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Bringing in the New

UBSO music director Daniel Bassin (photo by Irene Haupt)

The UB Symphony offers the area premiere of Elgar’s Falstaff

Daniel Bassin, music director of the University at Buffalo Symphony Orchestra, consistently programs some of the most innovative classical music in Western New York. While the BPO has programmed several orchestral works by the English composer Edward Elgar more than a few times, including his cello concerto and his first symphony and, most frequently, his popular Enigma Variations, it has never performed his colorful tone poem Falstaff in a Kleinhans series concert.

Bassin will compensate for that deficiency this Saturday, April 26 at 7:30pm in Slee Hall, when he leads the UBSO in Elgar’s work based on Shakespeare’s character of Sir John Falstaff. The UB Choir and members of the Unitarian Universalist Church of Buffalo’s Choir, which Bassin also directs, will join the UBSO for a program of English music that includes music by Henry Purcell and Ralph Vaughan Williams.

Bassin, who will be defending his PhD dissertation in composition this May, has firmly established his reputation as the most realistically creative leader in the history of the USBO. While leading the musicians of the USBO, of whom 90 percent are not music majors, Bassin has managed to inspire them to work to the level necessary to achieve the competency to perform works as complex as last spring’s Buffalo premiere of Lutosławski’s challenging Cello Concerto and this year’s Falstaff.

“In many ways,” says Bassin, “Falstaff is the most difficult and ambitious piece I’ve brought to the students of the UBSO. While a year ago my students were confronted with brand-new playing techniques, notational conventions, and surely a wholly unfamiliar musical aesthetic when we presented the Lutosławski concerto, the challenge in making Falstaff come to life lies in Elgar’s subtle and obsessively specific indications for musical nuance. In one regard many of my students have been uniquely prepared for this challenge, as last school year we did a program that included Elgar’s rightly famous Enigma Variations. In preparing that work, I had all of my students carefully study Elgar’s own recording of that piece, which I personally take as a sort of Rosetta Stone for Elgar’s expressive sound world. The occasional and specifically targeted indications of ‘tenuto,’ ‘sostenuto,’ ‘portamento,’ ‘con fuoco,’ and every variety of articulation and dynamic nuance found in the Enigma populate virtually every bar of Falstaff. There’s an interpretive challenge literally within the first two notes of the piece. Nonetheless, I firmly believe that the efforts in realizing Elgar’s idiosyncratic and obsessive musical details are worth it, since Falstaff is in many ways Elgar’s masterpiece. Essentially Elgar created a four-movement symphony with two additional interludes, each section corresponding to a scene from one of the historical plays. Elgar goes out of his way to say ‘in examining or listening to Falstaff, the caricature in The Merry Wives of Windsor, which, unluckily, is better known to English playgoers than the real Falstaff, must be forgotten.’”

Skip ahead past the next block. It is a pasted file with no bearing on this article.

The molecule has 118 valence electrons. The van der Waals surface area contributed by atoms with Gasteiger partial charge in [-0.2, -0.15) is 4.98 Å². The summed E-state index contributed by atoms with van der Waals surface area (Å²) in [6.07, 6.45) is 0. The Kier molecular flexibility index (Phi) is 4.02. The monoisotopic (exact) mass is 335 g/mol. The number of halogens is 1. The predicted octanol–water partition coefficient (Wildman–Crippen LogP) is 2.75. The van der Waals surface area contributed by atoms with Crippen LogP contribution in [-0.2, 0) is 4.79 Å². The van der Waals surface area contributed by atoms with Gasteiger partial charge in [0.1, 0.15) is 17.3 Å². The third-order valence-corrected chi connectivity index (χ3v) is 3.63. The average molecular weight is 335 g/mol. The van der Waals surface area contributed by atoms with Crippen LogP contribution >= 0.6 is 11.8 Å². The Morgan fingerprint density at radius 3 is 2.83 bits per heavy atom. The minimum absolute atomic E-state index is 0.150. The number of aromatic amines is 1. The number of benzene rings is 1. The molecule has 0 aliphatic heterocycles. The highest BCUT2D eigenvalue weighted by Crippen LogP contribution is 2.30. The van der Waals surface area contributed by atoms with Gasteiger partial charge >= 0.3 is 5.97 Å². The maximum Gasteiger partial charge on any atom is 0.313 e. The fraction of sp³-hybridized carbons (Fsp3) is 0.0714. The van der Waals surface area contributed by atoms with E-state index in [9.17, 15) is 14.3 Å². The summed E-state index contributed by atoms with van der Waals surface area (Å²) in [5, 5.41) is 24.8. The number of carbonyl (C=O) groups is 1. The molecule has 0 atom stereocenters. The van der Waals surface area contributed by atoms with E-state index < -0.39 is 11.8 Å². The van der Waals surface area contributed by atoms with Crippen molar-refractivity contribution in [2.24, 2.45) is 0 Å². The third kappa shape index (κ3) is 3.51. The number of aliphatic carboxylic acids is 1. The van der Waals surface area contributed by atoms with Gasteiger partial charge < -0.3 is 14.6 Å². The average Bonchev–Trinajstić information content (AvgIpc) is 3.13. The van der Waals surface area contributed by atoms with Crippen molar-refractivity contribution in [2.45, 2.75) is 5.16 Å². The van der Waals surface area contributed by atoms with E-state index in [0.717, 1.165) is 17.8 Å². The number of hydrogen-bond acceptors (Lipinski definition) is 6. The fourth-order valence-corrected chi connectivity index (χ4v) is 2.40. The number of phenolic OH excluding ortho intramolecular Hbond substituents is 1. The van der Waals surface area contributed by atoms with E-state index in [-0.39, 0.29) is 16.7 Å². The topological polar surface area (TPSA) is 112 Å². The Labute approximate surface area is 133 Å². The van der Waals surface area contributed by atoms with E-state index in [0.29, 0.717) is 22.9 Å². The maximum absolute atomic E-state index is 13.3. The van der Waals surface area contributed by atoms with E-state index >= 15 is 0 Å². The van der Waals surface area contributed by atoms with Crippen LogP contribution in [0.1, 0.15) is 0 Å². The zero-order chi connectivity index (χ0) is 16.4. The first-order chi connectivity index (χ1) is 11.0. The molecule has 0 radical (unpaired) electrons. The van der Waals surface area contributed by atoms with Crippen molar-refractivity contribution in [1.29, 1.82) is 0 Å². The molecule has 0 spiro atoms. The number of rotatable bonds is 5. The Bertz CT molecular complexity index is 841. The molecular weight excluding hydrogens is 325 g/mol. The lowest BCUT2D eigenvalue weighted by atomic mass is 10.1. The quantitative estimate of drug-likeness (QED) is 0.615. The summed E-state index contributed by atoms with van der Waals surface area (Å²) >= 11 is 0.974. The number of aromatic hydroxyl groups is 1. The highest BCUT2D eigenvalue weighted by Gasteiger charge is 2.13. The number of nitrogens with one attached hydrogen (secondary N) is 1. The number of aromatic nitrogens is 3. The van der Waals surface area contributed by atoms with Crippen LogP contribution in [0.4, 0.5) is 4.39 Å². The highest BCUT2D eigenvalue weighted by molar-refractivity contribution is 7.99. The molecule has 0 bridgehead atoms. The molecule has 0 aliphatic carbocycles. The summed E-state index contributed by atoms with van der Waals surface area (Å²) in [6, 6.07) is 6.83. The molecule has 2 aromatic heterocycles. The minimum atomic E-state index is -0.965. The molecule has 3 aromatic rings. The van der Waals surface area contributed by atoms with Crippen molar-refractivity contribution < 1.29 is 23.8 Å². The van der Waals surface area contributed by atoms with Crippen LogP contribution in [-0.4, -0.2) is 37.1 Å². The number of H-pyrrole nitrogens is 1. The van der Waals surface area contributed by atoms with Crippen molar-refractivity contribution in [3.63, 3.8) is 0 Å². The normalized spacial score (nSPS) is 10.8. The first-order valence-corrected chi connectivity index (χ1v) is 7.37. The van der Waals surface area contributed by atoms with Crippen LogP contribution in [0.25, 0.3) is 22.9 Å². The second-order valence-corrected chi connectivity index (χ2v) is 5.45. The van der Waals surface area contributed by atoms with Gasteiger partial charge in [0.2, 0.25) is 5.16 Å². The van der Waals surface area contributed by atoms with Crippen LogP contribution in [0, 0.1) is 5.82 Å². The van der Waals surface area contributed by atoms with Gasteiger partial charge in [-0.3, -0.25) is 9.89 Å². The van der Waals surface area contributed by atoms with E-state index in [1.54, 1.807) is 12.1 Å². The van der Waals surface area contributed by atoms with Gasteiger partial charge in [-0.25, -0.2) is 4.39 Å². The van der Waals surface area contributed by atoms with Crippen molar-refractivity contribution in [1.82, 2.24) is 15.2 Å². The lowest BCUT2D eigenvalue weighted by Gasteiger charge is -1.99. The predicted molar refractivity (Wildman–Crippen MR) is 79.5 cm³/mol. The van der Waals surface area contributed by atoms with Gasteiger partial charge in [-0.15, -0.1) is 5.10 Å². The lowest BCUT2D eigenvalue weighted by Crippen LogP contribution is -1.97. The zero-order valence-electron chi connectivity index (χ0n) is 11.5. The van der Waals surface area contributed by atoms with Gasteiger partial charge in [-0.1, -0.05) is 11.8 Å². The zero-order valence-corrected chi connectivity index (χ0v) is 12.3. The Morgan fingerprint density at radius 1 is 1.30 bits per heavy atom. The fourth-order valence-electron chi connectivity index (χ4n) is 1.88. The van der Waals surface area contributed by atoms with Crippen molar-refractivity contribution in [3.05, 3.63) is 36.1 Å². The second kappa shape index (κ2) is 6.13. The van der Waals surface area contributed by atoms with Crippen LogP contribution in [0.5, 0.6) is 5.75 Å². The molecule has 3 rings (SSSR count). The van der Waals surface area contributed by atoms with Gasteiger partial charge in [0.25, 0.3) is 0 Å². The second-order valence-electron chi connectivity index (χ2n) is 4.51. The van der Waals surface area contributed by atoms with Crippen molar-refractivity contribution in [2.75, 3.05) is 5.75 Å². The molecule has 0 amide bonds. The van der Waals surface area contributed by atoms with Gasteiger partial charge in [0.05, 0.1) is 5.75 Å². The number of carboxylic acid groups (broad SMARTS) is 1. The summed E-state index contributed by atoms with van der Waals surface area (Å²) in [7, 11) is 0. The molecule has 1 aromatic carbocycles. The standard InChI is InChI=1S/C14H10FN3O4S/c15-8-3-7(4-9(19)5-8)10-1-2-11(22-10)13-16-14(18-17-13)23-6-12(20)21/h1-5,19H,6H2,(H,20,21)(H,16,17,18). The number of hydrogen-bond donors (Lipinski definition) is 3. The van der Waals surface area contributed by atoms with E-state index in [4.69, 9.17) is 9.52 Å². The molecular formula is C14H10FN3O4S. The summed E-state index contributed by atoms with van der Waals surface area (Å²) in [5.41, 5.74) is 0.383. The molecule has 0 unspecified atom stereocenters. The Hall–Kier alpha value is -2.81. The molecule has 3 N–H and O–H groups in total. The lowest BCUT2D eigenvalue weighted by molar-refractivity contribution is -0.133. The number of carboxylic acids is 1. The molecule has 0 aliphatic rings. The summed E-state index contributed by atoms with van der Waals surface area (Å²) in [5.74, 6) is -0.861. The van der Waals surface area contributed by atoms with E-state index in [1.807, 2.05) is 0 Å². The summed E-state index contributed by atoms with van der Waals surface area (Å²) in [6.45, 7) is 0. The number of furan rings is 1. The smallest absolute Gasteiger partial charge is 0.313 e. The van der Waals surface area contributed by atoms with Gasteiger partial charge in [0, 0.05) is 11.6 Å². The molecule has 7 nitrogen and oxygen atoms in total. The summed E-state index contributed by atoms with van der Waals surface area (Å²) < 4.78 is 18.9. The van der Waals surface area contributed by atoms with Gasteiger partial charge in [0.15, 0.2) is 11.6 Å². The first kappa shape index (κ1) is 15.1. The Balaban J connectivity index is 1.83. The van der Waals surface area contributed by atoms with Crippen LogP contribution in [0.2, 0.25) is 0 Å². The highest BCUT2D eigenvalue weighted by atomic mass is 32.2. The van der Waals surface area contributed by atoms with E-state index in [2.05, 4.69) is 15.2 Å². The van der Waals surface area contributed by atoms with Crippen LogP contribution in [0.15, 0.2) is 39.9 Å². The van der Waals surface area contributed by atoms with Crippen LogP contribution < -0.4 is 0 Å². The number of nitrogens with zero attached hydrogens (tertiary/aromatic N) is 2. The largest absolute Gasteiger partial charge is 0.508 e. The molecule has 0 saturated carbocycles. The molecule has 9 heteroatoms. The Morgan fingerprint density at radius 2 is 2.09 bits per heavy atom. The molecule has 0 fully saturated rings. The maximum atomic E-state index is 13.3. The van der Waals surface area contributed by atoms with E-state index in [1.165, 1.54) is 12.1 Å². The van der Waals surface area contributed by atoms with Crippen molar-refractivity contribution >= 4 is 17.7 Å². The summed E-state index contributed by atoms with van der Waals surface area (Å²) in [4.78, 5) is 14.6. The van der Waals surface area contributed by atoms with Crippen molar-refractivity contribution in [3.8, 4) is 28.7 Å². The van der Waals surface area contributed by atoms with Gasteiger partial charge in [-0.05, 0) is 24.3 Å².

The program also includes two of Purcell’s Shakespeare adaptations: “Hence with your trifling deity!” from Timon of Athens, and “Come let us leave this town” from The Fairy Queen, featuring Michael Harris, bass and Sorcha Bell, soprano, with Su Lee, harpsichord, as well as Vaughan Williams’s exquisite Serenade to Music.

Admission is free. More information at

Buffalo Philharmonic Orchestra

Has it really been nine years since the world-class British percussionist Colin Currie last performed with the BPO, totally wining the audience over with his masterly subtle take on Scottish composer James MacMillan’s Veni Veni Emmanuel? Currie will be back this weekend with the BPO under the baton of its music director JoAnn Falletta, on Saturday at 8pm and Sunday at 2:30pm as soloist in American composer Jennifer Higdon’s Percussion Concerto, which won a 2010 Grammy Award for best contemporary classical composition. Writing about a performance of the work, the New York Times noted, “Ms. Higdon aims to please in her colorful, propulsive and unabashedly accessible 25-minute concerto. The performance elicited a cheering ovation for the extraordinary percussion soloist, Colin Currie, and for the composer.”

In a program heavily weighted towards area premieres, Falletta will lead the BPO in a performance of the 1942 Symphony No. 1 by the American composer Jerome Moross, who is perhaps now best remembered for his scores to blockbuster Hollywood films such as The Big Country and The Cardinal. Perhaps the most potentially fascinating work on the program is by the young American composer Russell Platt. Eurydice: A Serenade for Strings is his take on the inexhaustibly intriguing ancient Greek myth of the poet, prophet and musician who descended into hell in an unsuccessful attempt to return his wife to the world of the living. All is not doom and gloom, however—or is it?)—as the program concludes with Bernstein’s brilliantly written Symphonic Dances from West Side Story.

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